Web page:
Nutrient management

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Nitrogen fertilizer being applied to growing corn (maize) in a contoured, no-tilled field in Iowa.

Nutrient management is a system used by farmers to manage the amount, form, placement, and timing of the application of nutrients (whether as manure, commercial fertilizer, or other form of nutrients) to plants. The purpose is to supply plant nutrients for optimum forage and crop yields, to minimize nonpoint source pollution (runoff of pollutants to surface water) and contamination of groundwater, and to maintain and/or improve the condition of soil.1 2

Nutrient management plan

A nutrient management plan is a set of conservation practices designed to use fertilizer and/or manure to effectively provide needed crop nutrients while protecting against the potential adverse impacts of manure, erosion and organic byproducts on water quality. When such a plan is designed for animal feeding operations (AFO) it may be termed a "manure management plan." The plans may address:

In the United States some regulatory agencies recommend or require that farms implement these plans, in order to prevent water pollution. The U.S. Natural Resources Conservation Service (NRCS) has published guidance documents on preparing a comprehensive nutrient management plan (CNMP) for AFOs.3 4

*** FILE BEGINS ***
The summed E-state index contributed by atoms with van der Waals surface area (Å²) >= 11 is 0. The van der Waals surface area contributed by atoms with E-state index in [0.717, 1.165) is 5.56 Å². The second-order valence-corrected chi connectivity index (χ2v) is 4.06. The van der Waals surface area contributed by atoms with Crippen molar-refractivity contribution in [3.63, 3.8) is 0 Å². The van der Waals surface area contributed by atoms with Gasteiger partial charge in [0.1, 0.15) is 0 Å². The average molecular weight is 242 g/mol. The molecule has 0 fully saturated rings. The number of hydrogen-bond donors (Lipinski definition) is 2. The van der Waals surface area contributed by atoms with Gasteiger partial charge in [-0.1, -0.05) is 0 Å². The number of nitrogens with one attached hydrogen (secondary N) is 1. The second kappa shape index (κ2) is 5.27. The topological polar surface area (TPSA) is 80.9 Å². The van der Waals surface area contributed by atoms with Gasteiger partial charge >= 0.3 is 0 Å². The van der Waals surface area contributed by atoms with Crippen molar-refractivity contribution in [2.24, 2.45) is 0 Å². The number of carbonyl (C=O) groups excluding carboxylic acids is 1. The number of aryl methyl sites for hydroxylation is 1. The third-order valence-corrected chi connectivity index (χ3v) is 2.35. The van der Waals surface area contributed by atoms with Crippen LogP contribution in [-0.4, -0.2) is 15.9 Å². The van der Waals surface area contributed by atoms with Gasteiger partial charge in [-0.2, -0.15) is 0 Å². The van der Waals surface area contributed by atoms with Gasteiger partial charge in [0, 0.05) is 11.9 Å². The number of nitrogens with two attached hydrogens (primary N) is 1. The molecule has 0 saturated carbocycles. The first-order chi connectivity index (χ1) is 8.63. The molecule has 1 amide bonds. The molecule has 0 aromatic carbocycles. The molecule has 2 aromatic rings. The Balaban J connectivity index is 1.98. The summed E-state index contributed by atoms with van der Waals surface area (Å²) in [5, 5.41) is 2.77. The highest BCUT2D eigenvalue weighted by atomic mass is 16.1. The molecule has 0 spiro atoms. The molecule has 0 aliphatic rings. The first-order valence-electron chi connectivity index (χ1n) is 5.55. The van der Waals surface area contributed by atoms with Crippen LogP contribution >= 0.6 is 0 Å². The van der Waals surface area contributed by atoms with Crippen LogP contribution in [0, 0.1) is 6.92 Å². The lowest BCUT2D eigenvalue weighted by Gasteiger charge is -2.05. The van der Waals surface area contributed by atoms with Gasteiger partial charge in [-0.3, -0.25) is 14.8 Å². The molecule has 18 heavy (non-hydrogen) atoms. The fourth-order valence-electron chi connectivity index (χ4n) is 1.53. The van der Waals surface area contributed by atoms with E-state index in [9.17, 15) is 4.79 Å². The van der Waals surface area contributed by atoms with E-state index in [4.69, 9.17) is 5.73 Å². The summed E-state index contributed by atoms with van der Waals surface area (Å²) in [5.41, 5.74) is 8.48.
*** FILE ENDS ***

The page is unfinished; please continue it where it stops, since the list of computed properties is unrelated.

See also

References

  1. ^ U.S. Natural Resources Conservation Service (NRCS). Fort Worth, TX. "National Conservation Practice Standard: Nutrient Management." Code 590. August 2006.
  2. ^ a b U.S. Environmental Protection Agency (EPA). Washington, DC. "Nutrient Management." September 11, 2007.
  3. ^ NRCS. Beltsville, MD. "Comprehensive Nutrient Management Plans." Fact Sheet. 2003.
  4. ^ NRCS. "National Planning Procedures Handbook: Draft Comprehensive Nutrient Management Planning Technical Guidance." Subpart E, Parts 600.50-600.54 and Subpart F, Part 600.75. December 2000.

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